Chronic caffeine consumption increases the number of brain adenosine receptors

Life Sci. 1983 Mar 7;32(10):1135-42. doi: 10.1016/0024-3205(83)90119-4.


Caffeine, a potent central stimulant, is known to competitively inhibit the specific binding of both adenosine and benzodiazepine receptor ligands to brain membranes in vitro. In mice receiving a diet containing non-toxic doses of caffeine (200 or 400 mg/kg diet) for periods up to 40 days, a dose-related increase in the number of binding sites for [3H]-CHA and [3H] DPX was observed in whole brain membranes without modifications of the receptors' affinity. Furthermore, a transitory increase in the number of [3H]-DZP binding sites was observed. These preliminary data seem to confirm the involvement of the adenosine receptors in the mode of action of caffeine and may be relevant to the development of both tolerance and dependence to some of the central effects of this compound.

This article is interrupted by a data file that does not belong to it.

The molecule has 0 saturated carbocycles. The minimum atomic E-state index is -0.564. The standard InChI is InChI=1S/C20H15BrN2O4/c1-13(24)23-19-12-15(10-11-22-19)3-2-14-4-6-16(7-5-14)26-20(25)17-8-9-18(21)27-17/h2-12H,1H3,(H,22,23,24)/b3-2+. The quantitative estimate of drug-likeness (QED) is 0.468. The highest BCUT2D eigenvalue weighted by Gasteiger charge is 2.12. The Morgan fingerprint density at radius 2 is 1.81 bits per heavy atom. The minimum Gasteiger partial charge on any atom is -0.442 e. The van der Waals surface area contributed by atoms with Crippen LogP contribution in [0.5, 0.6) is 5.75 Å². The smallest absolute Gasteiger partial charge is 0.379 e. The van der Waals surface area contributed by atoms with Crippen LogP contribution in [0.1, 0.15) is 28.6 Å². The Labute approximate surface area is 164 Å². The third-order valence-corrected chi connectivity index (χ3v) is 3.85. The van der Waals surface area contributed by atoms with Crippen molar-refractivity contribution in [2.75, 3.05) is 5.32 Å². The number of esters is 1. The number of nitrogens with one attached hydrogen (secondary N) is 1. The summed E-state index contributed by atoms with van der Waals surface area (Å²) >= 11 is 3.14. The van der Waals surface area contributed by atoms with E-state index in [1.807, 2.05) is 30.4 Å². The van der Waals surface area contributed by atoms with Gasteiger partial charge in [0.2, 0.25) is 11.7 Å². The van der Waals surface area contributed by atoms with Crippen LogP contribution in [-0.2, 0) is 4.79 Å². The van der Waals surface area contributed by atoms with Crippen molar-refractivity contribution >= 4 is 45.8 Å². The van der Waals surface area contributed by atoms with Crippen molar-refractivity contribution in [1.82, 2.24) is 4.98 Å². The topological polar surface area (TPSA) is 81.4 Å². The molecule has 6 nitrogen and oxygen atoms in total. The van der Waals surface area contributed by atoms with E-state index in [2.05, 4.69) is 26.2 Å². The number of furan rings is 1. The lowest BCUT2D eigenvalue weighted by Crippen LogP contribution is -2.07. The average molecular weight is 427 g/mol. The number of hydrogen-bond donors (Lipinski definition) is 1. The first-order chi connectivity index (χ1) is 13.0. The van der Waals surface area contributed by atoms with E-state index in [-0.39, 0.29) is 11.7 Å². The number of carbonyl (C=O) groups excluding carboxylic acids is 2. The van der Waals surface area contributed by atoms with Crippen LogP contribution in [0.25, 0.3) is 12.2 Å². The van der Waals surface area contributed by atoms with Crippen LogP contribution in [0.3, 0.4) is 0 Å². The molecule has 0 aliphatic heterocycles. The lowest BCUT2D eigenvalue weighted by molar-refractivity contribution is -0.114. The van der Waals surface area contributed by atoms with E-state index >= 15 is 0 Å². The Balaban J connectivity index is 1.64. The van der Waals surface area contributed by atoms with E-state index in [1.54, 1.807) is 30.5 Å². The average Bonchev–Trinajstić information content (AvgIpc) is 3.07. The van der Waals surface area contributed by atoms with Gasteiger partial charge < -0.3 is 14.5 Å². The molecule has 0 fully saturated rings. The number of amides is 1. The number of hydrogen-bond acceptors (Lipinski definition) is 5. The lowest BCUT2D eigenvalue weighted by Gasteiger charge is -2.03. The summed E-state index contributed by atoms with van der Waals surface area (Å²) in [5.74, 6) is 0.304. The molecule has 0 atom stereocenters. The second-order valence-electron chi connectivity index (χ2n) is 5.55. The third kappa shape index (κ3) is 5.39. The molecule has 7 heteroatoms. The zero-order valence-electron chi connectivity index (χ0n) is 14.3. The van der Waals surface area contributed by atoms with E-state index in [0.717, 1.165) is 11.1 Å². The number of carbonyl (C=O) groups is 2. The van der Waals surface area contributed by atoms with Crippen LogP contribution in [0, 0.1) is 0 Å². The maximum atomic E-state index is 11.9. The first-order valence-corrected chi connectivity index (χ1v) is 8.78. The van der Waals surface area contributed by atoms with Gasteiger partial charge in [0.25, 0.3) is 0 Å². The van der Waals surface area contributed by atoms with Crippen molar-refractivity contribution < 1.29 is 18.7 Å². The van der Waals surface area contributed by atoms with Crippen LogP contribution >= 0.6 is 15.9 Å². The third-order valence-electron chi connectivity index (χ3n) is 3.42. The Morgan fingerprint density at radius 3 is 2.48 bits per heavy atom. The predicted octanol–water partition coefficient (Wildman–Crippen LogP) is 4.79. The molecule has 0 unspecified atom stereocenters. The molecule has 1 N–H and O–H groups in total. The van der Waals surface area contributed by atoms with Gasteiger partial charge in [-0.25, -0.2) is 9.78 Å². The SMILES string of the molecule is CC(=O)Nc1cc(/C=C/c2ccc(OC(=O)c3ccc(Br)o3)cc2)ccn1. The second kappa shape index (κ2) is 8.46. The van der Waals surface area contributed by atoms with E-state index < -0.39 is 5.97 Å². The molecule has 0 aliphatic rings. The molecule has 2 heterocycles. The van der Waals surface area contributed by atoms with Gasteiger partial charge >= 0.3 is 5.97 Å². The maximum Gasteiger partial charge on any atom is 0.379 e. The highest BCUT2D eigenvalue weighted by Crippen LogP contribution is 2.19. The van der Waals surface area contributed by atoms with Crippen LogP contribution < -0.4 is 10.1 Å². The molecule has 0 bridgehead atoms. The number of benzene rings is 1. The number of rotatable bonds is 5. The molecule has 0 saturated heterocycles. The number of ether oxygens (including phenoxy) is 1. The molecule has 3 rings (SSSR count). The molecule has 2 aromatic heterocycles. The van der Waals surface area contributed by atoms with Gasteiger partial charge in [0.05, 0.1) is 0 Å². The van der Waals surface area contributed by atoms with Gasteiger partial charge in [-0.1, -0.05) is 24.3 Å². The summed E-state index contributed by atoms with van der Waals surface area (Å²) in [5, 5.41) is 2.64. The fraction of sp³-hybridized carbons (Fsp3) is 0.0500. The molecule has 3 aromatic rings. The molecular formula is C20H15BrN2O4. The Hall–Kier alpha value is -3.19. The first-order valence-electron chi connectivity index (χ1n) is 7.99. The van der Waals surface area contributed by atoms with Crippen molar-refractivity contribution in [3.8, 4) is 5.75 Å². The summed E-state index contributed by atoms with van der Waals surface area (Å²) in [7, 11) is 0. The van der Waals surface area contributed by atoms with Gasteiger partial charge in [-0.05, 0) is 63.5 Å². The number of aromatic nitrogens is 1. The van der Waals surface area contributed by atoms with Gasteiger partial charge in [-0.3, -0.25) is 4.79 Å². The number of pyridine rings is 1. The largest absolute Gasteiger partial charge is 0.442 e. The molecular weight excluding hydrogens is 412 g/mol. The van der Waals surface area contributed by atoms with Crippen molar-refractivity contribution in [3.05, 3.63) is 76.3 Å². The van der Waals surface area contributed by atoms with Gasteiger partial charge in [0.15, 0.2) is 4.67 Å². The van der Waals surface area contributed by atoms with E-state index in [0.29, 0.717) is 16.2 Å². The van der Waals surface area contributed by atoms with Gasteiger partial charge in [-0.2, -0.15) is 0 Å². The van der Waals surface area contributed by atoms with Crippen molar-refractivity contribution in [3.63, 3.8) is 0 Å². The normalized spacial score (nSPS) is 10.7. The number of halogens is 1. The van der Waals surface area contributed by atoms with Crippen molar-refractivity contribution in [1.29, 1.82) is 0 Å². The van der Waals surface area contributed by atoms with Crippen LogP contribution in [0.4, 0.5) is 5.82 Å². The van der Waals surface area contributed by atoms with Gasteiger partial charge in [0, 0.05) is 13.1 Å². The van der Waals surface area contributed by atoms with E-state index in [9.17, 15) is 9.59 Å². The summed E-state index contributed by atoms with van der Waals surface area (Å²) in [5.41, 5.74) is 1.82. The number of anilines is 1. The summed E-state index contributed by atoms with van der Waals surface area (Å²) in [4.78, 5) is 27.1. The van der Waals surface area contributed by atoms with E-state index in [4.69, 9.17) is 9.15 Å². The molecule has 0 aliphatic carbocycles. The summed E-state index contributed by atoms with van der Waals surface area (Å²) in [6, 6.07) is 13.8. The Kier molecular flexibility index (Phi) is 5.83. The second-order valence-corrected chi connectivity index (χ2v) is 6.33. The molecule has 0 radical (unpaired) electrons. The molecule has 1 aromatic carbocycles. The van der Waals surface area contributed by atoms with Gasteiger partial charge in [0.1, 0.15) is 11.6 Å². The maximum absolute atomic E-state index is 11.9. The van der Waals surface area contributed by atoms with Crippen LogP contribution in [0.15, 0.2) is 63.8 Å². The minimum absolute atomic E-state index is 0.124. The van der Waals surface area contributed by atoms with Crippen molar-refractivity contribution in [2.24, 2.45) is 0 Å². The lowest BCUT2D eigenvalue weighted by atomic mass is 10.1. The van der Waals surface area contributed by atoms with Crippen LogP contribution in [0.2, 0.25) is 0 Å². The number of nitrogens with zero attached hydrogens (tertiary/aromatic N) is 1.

MeSH terms

  • Adenosine / analogs & derivatives
  • Adenosine / metabolism
  • Animals
  • Brain / drug effects*
  • Caffeine / administration & dosage
  • Caffeine / pharmacology*
  • Diazepam / metabolism
  • Diet
  • Mice
  • Receptors, Cell Surface / drug effects*
  • Receptors, Cell Surface / metabolism
  • Receptors, Purinergic
  • Xanthines / metabolism


  • Receptors, Cell Surface
  • Receptors, Purinergic
  • Xanthines
  • 1,3-diethyl-8-phenylxanthine
  • N(6)-cyclohexyladenosine
  • Caffeine
  • Adenosine
  • Diazepam